II. As the word surety, egguov, in ver. 22, has been often abused, or used in an unscriptural and dangerous sense, it may not be amiss to inquire a little farther into its meaning. The Greek word egguov, from egguh, a pledge, is supposed to be so called from being lodged en guioiv, in the hands of the creditor. It is nearly of the same meaning with bail, and signifies an engagement made by C. with A. that B. shall fulfill certain conditions then and there specified, for which C. makes himself answerable; if, therefore, B. fails, C. becomes wholly responsible to A. In such suretiship it is never designed that C. shall pay any debt or fulfill any engagement that belongs to B.; but, if B. fail, then C. becomes responsible, because he had pledged himself for B. In this scheme A. is the person legally empowered to take the bail or pledge, B. the debtor, and C. the surety. The idea therefore of B. paying his own debt, is necessarily implied in taking the surety. Were it once to be supposed that the surety undertakes absolutely to pay the debt, his suretiship is at an end, and he becomes the debtor; and the real debtor is no longer bound. Thus the nature of the transaction becomes entirely changed, and we find nothing but debtor and creditor in the case. In this sense, therefore, the word egguov, which we translate surety, cannot be applied in the above case, for Christ never became surety that, if men did not fulfill the conditions of this better covenant, i.e. repent of sin, turn from it, believe on the Son of God, and having received grace walk as children of the light, and be faithful unto death, he would do all these things for them himself! This would be both absurd and impossible: and hence the gloss of some here is both absurd and dangerous, viz., "That Christ was the surety of the first covenant to pay the debt; of the second, to perform the duty." That it cannot have this meaning in the passage in question is sufficiently proved by Dr. Macknight; and instead of extending my own reasoning on the subject, I shall transcribe his note.

    "The Greek commentators explain this word egguov very properly by mesithv, a mediator, which is its etymological meaning; for it comes from egguv, near, and signifies one who draws near, or who causes another to draw near. Now, as in this passage a comparison is stated between Jesus as a high priest, and the Levitical high priests; and as these were justly considered by the apostle as the mediators of the Sinaitic covenant, because through their mediation the Israelites worshipped God with sacrifices, and received from him, as their king, a political pardon, in consequence of the sacrifices offered by the high priest on the day of atonement; it is evident that the apostle in this passage calls Jesus the High Priest, or Mediator of the better covenant, because through his mediation, that is, through the sacrifice of himself which he offered to God, believers receive all the blessings of the better covenant. And as the apostle has said, ver. 19, that by the introduction of a better hope, eggizomen, we draw near to God; he in this verse very properly calls Jesus egguov, rather than mesithv, to denote the effect of his mediation. See ver. 25.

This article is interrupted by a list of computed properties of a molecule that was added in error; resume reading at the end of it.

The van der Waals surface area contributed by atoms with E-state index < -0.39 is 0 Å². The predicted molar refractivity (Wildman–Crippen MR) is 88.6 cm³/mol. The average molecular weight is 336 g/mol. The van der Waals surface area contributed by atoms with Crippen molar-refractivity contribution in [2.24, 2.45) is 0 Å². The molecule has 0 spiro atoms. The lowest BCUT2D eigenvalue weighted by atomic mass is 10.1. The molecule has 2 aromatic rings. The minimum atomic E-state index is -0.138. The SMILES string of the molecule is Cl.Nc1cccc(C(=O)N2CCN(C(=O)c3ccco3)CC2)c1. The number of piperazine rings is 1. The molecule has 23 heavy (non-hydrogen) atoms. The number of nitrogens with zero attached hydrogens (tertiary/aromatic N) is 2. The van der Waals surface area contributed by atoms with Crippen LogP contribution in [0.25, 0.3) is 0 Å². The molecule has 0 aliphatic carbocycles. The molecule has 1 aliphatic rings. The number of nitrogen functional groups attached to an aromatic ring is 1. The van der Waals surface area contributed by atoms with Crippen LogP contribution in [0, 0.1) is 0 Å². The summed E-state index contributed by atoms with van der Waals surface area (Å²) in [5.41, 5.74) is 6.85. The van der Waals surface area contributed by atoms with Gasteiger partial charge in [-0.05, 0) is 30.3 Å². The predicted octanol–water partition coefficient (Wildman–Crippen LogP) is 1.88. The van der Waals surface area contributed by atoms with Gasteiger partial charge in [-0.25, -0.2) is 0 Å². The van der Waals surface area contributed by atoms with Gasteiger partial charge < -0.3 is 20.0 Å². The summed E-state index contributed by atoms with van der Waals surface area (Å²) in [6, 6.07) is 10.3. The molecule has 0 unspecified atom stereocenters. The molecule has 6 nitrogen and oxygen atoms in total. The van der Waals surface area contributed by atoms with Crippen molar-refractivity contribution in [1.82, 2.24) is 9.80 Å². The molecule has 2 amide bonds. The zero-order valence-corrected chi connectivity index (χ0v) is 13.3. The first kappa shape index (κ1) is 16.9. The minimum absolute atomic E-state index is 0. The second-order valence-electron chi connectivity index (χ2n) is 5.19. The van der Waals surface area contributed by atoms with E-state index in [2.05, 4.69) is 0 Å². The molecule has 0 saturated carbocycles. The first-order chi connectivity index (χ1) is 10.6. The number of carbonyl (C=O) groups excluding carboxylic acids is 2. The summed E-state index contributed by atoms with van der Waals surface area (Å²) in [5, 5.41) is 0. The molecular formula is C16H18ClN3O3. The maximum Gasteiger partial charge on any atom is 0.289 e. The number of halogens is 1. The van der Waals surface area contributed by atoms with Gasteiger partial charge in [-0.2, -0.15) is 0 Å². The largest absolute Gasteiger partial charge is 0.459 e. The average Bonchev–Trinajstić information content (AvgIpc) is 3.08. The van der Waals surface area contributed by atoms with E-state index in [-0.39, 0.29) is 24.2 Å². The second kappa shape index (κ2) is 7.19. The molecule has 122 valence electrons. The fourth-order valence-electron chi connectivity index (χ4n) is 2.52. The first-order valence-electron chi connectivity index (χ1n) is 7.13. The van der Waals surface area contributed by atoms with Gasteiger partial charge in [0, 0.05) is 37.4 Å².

Our translators indeed, following the Vulgate and Beza, have rendered egguov by the word surety, a sense which it has, Ecclus. xxix. 16, and which naturally enough follows from its etymological meaning; for the person who becomes surety for the good behaviour of another, or for his performing something stipulated, brings that other near to the party to whom he gives the security; he reconciles the two. But in this sense the word egguov is not applicable to the Jewish high priests; for to be a proper surety, one must either have power to compel the party to perform that for which he has become his surety; or, in case of his not performing it, he must be able to perform it himself. This being the ease, will any one say that the Jewish high priests were sureties to God for the Israelites performing their part of the covenant of the law! Or to the people for God's performing his part of the covenant! As little is the appellation, surety of the new covenant, applicable to Jesus. For since the new covenant does not require perfect obedience, but only the obedience of faith; if the obedience of faith be not given by men themselves, it cannot be given by another in their room; unless we suppose that men can be saved without personal faith. I must therefore infer, that those who speak of Jesus as the surety of the new covenant, must hold that it requires perfect obedience; which, not being in the power of believers to give, Jesus has performed for them. But is not this to make the covenant of grace a covenant of works, contrary to the whole tenor of Scripture! For these reasons I think the Greek commentators have given the true meaning of the word eggnov, in this passage, when they explain it by mesithv, mediator." The chief difference lies here. The old covenant required perfect obedience from the very commencement of life; this is impossible, because man comes into the world depraved. The new covenant declares God's righteousness for the remission of sins that are past; and furnishes grace to enable all true believers to live up to all the requisitions of the moral law, as found in the gospels. But in this sense Christ cannot be called the surety, for the reasons given above; for he does not perform the obedience or faith in behalf of any man. It is the highest privilege of believers to love God with all their hearts, and to serve him with all their strength; and to remove their obligation to keep this moral law would be to deprive them of the highest happiness they can possibly have on this side heaven.